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Models with heterogeneous interacting agents have proven to be quite successful in the past. For instance, such models are able to mimic the dynamics of financial markets quite well. The goal of our paper is to explore whether this approach may offer new insights into the working of certain regulatory policies such as transaction taxes, central bank interventions and trading halts. Although this strand of research is rather novel, we argue that agent-based models may be used as artificial laboratories to improve our understanding of how regulatory policy tools function.
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This paper is a contribution to the literature on the explanatory power and calibration of heterogeneous asset pricing models. We set out a new stochastic market-fraction asset pricing model of fundamentalists and trend followers under a market maker. Our model explains key features of financial market behaviour such as market dominance, convergence to the fundamental price and under- and over-reaction. We use the dynamics of the underlying deterministic system to characterize these features and statistical properties, including convergence of the limiting distribution and autocorrelation structure. We confirm these properties using Monte Carlo simulations.
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The authors are indebted to the anonymous referee for a very detailed and insightful report on an earlier version of this paper that has led to many improvements in the current version. Address correspondence to: Tony He, School of Finance and Economics, University of Technology, Sydney, P.O. Box 123 Broadway, NSW 2007, Australia; e-mail: tony.he1@uts.edu.au.This paper studies the dynamics of a simple discounted present-value asset-pricing model where agents have different risk attitudes and follow different expectation formation schemes for the price distribution. A market-maker scenario is used as the market-clearing mechanism, in contrast to the more usual Walrasian scenario. In particular, the paper concentrates on models of fundamentalists and trend followers who follow recursive geometric-decay (learning) processes (GDP) with both finite and infinite memory. The analysis depicts how the dynamics are affected by various key elements (or parameters) of the model, such as the adjustment speed of the market maker, the extrapolation rate of the trend followers, the decay rate of the GDP, the lag length used in the learning GDP, and external random factors.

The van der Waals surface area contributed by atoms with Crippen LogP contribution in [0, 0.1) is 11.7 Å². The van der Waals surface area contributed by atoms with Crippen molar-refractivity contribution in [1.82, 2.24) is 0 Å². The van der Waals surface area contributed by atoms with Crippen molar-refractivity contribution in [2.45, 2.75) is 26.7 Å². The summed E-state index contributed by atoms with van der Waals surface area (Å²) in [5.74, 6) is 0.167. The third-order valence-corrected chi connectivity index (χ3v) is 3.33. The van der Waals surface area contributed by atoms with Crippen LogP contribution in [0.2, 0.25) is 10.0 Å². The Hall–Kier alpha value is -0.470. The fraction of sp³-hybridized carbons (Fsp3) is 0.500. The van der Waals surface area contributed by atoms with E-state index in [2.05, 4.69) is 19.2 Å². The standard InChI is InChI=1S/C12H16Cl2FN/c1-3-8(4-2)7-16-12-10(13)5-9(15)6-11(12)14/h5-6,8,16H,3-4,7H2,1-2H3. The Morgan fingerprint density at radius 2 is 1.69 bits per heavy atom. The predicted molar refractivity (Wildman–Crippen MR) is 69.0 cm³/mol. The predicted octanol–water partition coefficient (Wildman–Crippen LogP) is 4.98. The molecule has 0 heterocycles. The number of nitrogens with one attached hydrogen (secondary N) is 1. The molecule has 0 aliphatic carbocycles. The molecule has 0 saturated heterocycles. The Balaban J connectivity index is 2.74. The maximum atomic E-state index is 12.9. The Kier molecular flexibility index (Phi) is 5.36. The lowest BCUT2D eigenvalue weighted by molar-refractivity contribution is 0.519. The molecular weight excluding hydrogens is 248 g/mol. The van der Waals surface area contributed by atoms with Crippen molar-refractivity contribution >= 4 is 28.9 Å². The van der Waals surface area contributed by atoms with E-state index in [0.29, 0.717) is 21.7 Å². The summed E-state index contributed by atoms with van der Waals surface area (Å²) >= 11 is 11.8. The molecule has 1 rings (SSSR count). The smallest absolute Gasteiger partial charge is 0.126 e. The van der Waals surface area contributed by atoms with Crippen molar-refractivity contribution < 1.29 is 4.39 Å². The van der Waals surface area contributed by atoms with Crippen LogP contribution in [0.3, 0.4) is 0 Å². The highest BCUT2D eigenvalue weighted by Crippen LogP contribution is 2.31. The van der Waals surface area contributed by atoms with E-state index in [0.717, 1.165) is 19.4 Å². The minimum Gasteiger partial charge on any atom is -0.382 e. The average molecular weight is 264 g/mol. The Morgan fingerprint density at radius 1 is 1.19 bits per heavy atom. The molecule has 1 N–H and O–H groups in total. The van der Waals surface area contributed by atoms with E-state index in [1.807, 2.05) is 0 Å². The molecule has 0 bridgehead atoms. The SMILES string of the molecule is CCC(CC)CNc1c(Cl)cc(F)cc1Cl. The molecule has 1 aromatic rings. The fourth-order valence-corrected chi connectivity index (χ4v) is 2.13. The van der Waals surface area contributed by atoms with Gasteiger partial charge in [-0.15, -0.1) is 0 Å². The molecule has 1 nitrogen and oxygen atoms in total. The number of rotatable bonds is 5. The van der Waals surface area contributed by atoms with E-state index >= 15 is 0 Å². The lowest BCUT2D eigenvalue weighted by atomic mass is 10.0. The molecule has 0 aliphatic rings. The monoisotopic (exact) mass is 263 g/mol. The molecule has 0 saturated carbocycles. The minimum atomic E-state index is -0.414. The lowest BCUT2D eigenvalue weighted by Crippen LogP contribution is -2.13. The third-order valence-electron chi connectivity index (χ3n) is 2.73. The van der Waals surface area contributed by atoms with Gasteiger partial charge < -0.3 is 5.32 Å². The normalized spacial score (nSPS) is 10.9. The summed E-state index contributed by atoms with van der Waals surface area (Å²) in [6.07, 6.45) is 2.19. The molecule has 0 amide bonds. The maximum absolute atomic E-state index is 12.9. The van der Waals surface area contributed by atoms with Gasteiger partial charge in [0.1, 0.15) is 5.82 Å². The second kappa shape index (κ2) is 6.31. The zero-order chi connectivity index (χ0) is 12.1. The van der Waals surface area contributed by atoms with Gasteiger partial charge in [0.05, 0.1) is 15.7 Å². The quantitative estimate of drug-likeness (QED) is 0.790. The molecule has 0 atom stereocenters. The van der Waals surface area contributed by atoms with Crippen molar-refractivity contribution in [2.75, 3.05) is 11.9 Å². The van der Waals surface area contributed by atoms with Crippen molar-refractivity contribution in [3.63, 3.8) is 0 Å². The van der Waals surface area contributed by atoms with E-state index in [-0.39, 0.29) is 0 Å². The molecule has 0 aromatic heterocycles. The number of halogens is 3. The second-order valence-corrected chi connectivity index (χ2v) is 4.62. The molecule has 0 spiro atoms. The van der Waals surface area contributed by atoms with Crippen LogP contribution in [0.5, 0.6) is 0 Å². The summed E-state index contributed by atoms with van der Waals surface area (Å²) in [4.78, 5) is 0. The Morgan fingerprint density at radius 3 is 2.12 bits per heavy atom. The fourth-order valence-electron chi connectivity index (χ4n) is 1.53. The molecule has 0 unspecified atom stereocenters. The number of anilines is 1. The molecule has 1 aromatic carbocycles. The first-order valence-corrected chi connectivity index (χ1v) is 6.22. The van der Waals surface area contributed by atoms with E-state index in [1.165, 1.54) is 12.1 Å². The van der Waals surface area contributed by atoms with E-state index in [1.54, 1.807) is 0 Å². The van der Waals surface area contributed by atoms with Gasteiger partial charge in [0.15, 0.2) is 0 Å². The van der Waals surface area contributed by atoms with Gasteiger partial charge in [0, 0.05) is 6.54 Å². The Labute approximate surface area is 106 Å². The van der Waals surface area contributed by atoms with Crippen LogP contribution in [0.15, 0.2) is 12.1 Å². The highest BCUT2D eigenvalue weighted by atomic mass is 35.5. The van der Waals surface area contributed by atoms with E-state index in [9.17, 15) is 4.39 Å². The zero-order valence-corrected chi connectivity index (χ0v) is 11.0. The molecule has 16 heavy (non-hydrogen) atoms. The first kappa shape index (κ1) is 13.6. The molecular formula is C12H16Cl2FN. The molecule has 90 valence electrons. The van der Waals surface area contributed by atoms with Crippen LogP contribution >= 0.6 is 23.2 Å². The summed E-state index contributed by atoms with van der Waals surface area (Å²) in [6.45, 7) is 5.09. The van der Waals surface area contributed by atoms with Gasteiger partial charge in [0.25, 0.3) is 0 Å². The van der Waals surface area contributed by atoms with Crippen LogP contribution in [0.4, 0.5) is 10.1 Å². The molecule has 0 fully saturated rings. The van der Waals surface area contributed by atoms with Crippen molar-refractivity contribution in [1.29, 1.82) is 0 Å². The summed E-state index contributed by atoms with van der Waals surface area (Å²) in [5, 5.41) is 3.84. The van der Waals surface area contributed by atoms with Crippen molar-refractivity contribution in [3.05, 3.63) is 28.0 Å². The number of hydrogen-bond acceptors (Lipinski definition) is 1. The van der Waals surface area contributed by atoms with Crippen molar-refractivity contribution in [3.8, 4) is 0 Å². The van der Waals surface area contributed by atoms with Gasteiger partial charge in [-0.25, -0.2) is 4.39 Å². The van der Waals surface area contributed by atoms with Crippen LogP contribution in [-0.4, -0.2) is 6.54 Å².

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In order to characterize asset price and wealth dynamics arising from the interaction of heterogeneous agents with CRRA utility, a discrete time stationary model in terms of return and wealth proportions (among different types of agents) is established. When fundamentalists and chartists are the main heterogeneous agents in the model, it is found that in the presence of heterogeneous agents the stationary model can have multiple steady-states. The steady-state is unstable when the chartists extrapolate strongly and (locally) stable when they extrapolate weakly. The convergence to steady-state follows an optimal slection principle - the return and wealth proportions tend to the steady-state which has relatively higher return. More importantly, heterogeneity can generate instability which, under the stochastic processes of the dividend yield and extrapolation rates, results in switching of the return among different states, such as steady-state, periodic and aperiodic cycles from time to time. To model that is finally developed displays the essential characteristics of the standard asset price dynamics model assumed in continuous time finance, in that the asset price is fluctuating around a geometrically growing trend. The model also displays the volatility clustering that is an essential feature of empirically observed asets returns.
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Adaptively rational equilibrium is introduced, where agents adapt their beliefs by choosing from a finite set of predictor functions. Agents make a rational predictor choice, based upon a publically available performance measure such as realized past profits. This results in an adaptive belief system, where predictor choice is coupled to the market equilibrium dynamics. As a typical example, the cobweb model with rational versus naive expectations is analyzed. If the market is locally unstable and rational expectations are costly to obtain, a high intensity of choice for predictor selection leads to chaos and strange attractors.